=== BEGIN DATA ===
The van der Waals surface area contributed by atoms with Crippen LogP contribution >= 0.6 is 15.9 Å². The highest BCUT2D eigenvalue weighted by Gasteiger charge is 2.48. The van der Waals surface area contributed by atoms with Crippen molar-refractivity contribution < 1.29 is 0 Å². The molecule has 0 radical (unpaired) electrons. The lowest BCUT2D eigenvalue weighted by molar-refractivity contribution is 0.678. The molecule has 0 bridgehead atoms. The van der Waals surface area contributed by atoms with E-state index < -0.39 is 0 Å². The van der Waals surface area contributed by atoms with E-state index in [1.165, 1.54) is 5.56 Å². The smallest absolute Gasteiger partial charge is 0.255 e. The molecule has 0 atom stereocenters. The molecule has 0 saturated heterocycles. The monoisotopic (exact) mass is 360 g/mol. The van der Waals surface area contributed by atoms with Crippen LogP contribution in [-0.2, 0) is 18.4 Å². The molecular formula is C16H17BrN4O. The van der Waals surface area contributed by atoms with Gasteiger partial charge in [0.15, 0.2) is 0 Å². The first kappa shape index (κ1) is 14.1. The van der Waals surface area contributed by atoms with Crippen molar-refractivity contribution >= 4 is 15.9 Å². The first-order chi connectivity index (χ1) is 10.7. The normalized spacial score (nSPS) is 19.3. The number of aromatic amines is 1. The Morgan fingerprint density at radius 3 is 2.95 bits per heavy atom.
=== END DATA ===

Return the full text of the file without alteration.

The van der Waals surface area contributed by atoms with Crippen LogP contribution >= 0.6 is 15.9 Å². The highest BCUT2D eigenvalue weighted by Gasteiger charge is 2.48. The van der Waals surface area contributed by atoms with Crippen molar-refractivity contribution < 1.29 is 0 Å². The molecule has 0 radical (unpaired) electrons. The lowest BCUT2D eigenvalue weighted by molar-refractivity contribution is 0.678. The molecule has 0 bridgehead atoms. The van der Waals surface area contributed by atoms with E-state index < -0.39 is 0 Å². The van der Waals surface area contributed by atoms with E-state index in [1.165, 1.54) is 5.56 Å². The smallest absolute Gasteiger partial charge is 0.255 e. The molecule has 0 atom stereocenters. The molecule has 0 saturated heterocycles. The monoisotopic (exact) mass is 360 g/mol. The van der Waals surface area contributed by atoms with Crippen LogP contribution in [-0.2, 0) is 18.4 Å². The molecular formula is C16H17BrN4O. The van der Waals surface area contributed by atoms with Gasteiger partial charge in [0.15, 0.2) is 0 Å². The first kappa shape index (κ1) is 14.1. The van der Waals surface area contributed by atoms with Crippen molar-refractivity contribution >= 4 is 15.9 Å². The first-order chi connectivity index (χ1) is 10.7. The normalized spacial score (nSPS) is 19.3. The number of aromatic amines is 1. The Morgan fingerprint density at radius 3 is 2.95 bits per heavy atom.